Real Men Standing Firm in Devastation – Please Pray!
The following messages are from our dear friends, Mike and Pam Richardson, missionaries in Mexico. Their area has been devastated by Hurricane Alex, some dear brethren losing their entire source of support, their orchards. We thought you’d want to be praying for them and would also enjoy hearing about how Mike’s sons have stepped up to the plate and are doing men’s work in this crisis.
Thank you so much for praying!!
Hal and Melanie (comments in italics are ours)
Hurricane Alex Report
When we started hearing about Hurricane Alex, on Wednesday, I was not concerned. I was up in the mountains and felt safe. Samuel was flying out of Monterrey on Thurs. and Mike decided to leave on Wed. night in case the roads were bad. Sometimes when it rains, it is hard to get through the mud. Little did he imagine that on Thurs. the roads would be washed away, along with many orchards…
Pray for [Mike] as he meets with officials to get things moving out here in the valley. One person told me the people here were the “olvidados” before we came. That is the forgotten ones. I told her you were never forgotten by God. One precious couple who lost their entire orchard reminded me that it was God who met her needs not the orchard. What a wonderful reminder that God is good and HE does care for our needs..
In our lives tragedy often runs along side great joy. There is so much to be thankful for.
Please remember the people here.That they will see the goodness of God in the land of the living.
Pam, July 4
This morning, I corresponded with Mike and he sent us the update below. He also told me that they are in desperate need of a four wheel ATV – the roads are completely impassable for nearly 14 miles that must be cleared. He also said that their generator has stopped working and it is too cloudy for the solar panels to work – they have no other sources of electricity.
Many of you already know that Hurricane Alex came through northern Mexico where we live. I wanted to share an update on our current situation.
I was in Santa Catarina (near Monterrey) when hurricane Alex hit. I witnessed firsthand the devastating effects of the water’s powerful grip in that area. But Hurricane Alex did not only have an overwhelming effect in Monterrey it also reached its powerful hand into many of the outlaying areas of Arteaga-the ranchos and villages.
Here are a few pictures from Monterrey.
While we do not live in Monterrey, I was there and these pictures will help you get a better overview of the destructive force of the hurricane.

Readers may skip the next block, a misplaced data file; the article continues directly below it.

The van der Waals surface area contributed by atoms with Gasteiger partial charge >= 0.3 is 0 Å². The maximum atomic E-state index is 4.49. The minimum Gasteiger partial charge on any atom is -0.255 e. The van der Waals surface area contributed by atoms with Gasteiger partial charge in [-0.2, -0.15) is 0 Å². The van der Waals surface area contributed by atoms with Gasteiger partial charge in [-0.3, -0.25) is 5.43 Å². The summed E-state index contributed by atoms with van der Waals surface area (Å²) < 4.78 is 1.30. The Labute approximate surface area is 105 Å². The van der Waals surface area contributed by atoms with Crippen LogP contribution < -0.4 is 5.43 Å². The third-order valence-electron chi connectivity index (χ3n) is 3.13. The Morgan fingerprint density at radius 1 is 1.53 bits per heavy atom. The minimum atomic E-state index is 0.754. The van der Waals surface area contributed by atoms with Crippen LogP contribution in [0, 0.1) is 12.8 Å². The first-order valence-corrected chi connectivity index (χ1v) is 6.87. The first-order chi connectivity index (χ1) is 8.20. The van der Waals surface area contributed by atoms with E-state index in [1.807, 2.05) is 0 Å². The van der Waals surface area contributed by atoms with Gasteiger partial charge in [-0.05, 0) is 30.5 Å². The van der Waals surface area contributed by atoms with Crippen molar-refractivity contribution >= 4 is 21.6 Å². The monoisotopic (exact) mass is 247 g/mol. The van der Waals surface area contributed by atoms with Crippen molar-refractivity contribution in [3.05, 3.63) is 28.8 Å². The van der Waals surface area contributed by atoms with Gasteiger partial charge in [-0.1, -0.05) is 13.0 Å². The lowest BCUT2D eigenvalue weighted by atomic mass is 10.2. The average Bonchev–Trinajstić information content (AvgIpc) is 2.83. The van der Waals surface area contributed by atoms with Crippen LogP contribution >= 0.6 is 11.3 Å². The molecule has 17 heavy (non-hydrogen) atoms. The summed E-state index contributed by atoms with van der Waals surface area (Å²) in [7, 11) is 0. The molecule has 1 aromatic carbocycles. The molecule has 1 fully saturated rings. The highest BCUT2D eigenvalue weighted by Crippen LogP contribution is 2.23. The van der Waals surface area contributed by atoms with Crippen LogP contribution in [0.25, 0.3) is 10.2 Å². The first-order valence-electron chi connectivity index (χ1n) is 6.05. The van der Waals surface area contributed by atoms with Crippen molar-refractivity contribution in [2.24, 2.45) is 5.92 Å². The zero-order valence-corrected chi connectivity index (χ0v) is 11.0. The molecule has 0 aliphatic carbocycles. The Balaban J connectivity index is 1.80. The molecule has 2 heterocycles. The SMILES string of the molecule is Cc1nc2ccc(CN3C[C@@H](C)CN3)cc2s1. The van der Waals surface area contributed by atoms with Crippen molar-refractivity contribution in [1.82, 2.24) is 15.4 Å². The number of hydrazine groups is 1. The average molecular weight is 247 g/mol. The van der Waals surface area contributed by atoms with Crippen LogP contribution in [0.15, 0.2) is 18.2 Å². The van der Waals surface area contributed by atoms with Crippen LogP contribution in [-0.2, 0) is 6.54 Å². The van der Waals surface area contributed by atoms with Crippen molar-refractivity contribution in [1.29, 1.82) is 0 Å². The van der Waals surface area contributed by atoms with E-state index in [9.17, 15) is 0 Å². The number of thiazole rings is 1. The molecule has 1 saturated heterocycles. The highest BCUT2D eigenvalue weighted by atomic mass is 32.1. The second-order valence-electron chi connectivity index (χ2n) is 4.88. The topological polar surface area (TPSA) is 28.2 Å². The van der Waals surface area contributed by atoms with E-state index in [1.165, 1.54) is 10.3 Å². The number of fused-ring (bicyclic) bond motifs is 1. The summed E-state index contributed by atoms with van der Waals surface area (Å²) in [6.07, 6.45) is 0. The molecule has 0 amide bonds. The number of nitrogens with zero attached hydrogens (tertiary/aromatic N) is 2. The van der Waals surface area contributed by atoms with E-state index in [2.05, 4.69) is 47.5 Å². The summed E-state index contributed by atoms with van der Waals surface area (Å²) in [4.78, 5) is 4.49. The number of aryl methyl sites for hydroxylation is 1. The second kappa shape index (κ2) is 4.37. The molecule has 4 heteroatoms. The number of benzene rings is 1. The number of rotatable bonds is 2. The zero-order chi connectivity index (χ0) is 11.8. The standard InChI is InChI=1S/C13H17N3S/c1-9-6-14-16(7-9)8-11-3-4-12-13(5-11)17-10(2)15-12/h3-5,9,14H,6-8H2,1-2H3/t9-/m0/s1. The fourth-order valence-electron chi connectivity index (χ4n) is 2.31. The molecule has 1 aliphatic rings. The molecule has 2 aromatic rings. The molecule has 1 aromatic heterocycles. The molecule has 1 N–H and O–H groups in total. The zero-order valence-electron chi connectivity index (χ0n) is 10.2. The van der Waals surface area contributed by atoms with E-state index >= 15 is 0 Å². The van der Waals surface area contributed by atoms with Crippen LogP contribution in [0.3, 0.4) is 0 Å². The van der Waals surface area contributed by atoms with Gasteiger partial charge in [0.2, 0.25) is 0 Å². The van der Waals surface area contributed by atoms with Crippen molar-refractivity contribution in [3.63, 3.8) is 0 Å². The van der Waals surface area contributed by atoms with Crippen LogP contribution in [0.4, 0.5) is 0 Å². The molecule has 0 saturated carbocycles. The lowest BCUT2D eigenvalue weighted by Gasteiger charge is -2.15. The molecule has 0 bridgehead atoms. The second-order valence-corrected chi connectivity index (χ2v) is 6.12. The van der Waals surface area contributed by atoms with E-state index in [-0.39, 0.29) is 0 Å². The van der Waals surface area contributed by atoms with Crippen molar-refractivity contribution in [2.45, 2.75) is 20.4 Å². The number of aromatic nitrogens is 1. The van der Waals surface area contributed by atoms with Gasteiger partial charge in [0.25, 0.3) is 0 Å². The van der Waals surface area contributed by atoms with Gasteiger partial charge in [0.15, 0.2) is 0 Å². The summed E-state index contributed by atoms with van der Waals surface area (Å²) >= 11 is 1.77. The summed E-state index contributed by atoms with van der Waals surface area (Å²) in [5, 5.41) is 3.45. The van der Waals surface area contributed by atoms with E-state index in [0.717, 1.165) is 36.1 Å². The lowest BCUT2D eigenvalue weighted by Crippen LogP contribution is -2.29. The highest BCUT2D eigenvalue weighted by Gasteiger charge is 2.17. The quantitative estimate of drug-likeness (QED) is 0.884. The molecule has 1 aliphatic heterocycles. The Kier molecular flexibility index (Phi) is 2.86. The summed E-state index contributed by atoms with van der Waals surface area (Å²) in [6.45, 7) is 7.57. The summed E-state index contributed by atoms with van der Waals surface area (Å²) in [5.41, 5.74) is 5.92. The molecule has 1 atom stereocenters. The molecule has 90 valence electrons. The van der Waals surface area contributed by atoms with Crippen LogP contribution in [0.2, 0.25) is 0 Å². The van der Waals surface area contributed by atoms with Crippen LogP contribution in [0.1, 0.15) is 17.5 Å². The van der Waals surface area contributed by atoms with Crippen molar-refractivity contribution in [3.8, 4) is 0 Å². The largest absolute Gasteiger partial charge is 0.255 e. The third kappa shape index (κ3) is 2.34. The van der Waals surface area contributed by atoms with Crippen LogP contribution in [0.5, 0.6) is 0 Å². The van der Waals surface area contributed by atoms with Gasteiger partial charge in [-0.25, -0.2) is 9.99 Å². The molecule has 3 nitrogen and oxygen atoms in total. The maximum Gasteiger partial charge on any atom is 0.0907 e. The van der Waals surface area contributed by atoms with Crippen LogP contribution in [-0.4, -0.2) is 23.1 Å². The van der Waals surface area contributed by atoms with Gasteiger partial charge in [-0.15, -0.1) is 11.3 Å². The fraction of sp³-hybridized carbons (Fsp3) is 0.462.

Pam and six of our children were isolated when the roads were damaged in the fairly remote area of Arteaga where we live. She wrote, “I went to sleep on Wednesday night and slept well. I was aware of the rain, but it seemed nothing major. I woke up to a roaring sound. I thought it was wind, but I looked out and the trees were not moving. It sounded like a big roaring river. It WAS a roaring river. We are high up in the mountains. The water was rushing down the mountain and the low spots were filled with very rapidly moving water. The destruction was shocking. Whole orchards were swept away. It is hard to tell where the road used to be. There were many rock slides and mud slides. There is no way to get out either direction.”
While Pam and children are cut off in the valley that runs from San Juan de los Dolores to Baratillo and then on to El Alto, there are many other areas with similar devastation. Arteaga is putting all its available resources and efforts into the opening up access to this valley. Pam and twenty-five other families have been isolated since last Thursday.
I have been meeting with the Presidente, the director of Public Works as well as other state and local officials. We are trying to get machinery into the valley in order to open up access to the valley. The Lord has been opening doors for me to help the public officials with their planning. I have been able to help them document the damage to the roads, orchards, houses as well as delivering food to the people who are cut-off by packing it in on donkeys. It has been my pleasure to offer my services to them-helping in any way possible.
After finally getting out of Monterrey, we put together enough food to last the people three days. I drove the food in as far as possible and then with the help of neighbors, we delivered it by donkey to all the families in the valley.